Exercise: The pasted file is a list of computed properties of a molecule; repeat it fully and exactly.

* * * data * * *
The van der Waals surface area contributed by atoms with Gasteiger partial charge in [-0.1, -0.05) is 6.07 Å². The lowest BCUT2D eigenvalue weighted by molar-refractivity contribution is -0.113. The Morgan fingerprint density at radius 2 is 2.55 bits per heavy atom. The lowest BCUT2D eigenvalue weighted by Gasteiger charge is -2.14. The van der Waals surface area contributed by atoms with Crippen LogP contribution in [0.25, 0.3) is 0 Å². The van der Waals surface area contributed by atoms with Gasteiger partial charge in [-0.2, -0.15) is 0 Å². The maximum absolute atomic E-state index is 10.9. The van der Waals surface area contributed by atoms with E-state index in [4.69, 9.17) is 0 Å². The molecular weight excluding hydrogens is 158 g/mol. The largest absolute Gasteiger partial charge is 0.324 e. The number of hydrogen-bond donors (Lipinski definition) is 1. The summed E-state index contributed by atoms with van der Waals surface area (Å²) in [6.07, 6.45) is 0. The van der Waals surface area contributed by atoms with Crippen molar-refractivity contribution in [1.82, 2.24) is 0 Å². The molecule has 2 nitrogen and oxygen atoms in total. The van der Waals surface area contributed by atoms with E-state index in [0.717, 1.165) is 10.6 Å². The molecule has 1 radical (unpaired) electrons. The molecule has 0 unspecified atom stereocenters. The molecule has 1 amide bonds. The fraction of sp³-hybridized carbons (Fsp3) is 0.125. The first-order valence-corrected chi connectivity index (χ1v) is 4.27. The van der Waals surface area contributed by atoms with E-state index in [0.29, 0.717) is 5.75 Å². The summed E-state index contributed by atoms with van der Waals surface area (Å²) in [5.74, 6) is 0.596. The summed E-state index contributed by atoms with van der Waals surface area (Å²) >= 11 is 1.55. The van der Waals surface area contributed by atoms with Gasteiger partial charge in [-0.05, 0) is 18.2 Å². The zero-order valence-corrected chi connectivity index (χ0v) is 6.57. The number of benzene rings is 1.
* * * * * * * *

The van der Waals surface area contributed by atoms with Gasteiger partial charge in [-0.1, -0.05) is 6.07 Å². The lowest BCUT2D eigenvalue weighted by molar-refractivity contribution is -0.113. The Morgan fingerprint density at radius 2 is 2.55 bits per heavy atom. The lowest BCUT2D eigenvalue weighted by Gasteiger charge is -2.14. The van der Waals surface area contributed by atoms with Crippen LogP contribution in [0.25, 0.3) is 0 Å². The van der Waals surface area contributed by atoms with Gasteiger partial charge in [-0.2, -0.15) is 0 Å². The maximum absolute atomic E-state index is 10.9. The van der Waals surface area contributed by atoms with E-state index in [4.69, 9.17) is 0 Å². The molecular weight excluding hydrogens is 158 g/mol. The largest absolute Gasteiger partial charge is 0.324 e. The number of hydrogen-bond donors (Lipinski definition) is 1. The summed E-state index contributed by atoms with van der Waals surface area (Å²) in [6.07, 6.45) is 0. The van der Waals surface area contributed by atoms with Crippen molar-refractivity contribution in [1.82, 2.24) is 0 Å². The molecule has 2 nitrogen and oxygen atoms in total. The van der Waals surface area contributed by atoms with E-state index in [0.717, 1.165) is 10.6 Å². The molecule has 1 radical (unpaired) electrons. The molecule has 0 unspecified atom stereocenters. The molecule has 1 amide bonds. The fraction of sp³-hybridized carbons (Fsp3) is 0.125. The first-order valence-corrected chi connectivity index (χ1v) is 4.27. The van der Waals surface area contributed by atoms with E-state index in [0.29, 0.717) is 5.75 Å². The summed E-state index contributed by atoms with van der Waals surface area (Å²) in [5.74, 6) is 0.596. The summed E-state index contributed by atoms with van der Waals surface area (Å²) >= 11 is 1.55. The van der Waals surface area contributed by atoms with Gasteiger partial charge in [-0.05, 0) is 18.2 Å². The zero-order valence-corrected chi connectivity index (χ0v) is 6.57. The number of benzene rings is 1.